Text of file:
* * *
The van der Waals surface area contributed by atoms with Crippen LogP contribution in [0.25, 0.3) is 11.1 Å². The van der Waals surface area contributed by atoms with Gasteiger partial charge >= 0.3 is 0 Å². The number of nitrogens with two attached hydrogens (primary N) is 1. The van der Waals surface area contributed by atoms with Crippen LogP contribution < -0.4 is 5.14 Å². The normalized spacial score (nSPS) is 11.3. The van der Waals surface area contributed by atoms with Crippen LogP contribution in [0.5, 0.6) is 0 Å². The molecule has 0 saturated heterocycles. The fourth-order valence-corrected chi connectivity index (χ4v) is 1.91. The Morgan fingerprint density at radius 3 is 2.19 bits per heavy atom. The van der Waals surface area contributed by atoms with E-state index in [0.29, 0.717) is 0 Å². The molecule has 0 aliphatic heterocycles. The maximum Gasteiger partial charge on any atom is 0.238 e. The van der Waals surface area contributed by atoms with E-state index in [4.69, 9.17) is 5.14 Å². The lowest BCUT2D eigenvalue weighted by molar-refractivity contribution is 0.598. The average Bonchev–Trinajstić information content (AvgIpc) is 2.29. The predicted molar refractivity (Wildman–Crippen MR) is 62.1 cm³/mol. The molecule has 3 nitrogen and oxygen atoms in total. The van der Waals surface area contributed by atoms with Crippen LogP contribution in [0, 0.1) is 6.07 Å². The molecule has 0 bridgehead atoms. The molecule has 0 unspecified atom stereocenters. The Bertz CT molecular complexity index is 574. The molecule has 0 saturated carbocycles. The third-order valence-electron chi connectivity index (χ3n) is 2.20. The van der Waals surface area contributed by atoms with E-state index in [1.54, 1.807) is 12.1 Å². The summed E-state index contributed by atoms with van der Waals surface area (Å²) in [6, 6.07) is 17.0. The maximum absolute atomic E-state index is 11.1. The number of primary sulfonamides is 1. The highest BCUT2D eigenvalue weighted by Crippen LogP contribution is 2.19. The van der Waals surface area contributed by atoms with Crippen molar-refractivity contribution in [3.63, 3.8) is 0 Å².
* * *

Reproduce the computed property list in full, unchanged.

The van der Waals surface area contributed by atoms with Crippen LogP contribution in [0.25, 0.3) is 11.1 Å². The van der Waals surface area contributed by atoms with Gasteiger partial charge >= 0.3 is 0 Å². The number of nitrogens with two attached hydrogens (primary N) is 1. The van der Waals surface area contributed by atoms with Crippen LogP contribution < -0.4 is 5.14 Å². The normalized spacial score (nSPS) is 11.3. The van der Waals surface area contributed by atoms with Crippen LogP contribution in [0.5, 0.6) is 0 Å². The molecule has 0 saturated heterocycles. The fourth-order valence-corrected chi connectivity index (χ4v) is 1.91. The Morgan fingerprint density at radius 3 is 2.19 bits per heavy atom. The van der Waals surface area contributed by atoms with E-state index in [0.29, 0.717) is 0 Å². The molecule has 0 aliphatic heterocycles. The maximum Gasteiger partial charge on any atom is 0.238 e. The van der Waals surface area contributed by atoms with E-state index in [4.69, 9.17) is 5.14 Å². The lowest BCUT2D eigenvalue weighted by molar-refractivity contribution is 0.598. The average Bonchev–Trinajstić information content (AvgIpc) is 2.29. The predicted molar refractivity (Wildman–Crippen MR) is 62.1 cm³/mol. The molecule has 3 nitrogen and oxygen atoms in total. The van der Waals surface area contributed by atoms with Crippen LogP contribution in [0, 0.1) is 6.07 Å². The molecule has 0 bridgehead atoms. The molecule has 0 unspecified atom stereocenters. The Bertz CT molecular complexity index is 574. The molecule has 0 saturated carbocycles. The third-order valence-electron chi connectivity index (χ3n) is 2.20. The van der Waals surface area contributed by atoms with E-state index in [1.54, 1.807) is 12.1 Å². The summed E-state index contributed by atoms with van der Waals surface area (Å²) in [6, 6.07) is 17.0. The maximum absolute atomic E-state index is 11.1. The number of primary sulfonamides is 1. The highest BCUT2D eigenvalue weighted by Crippen LogP contribution is 2.19. The van der Waals surface area contributed by atoms with Crippen molar-refractivity contribution in [3.63, 3.8) is 0 Å².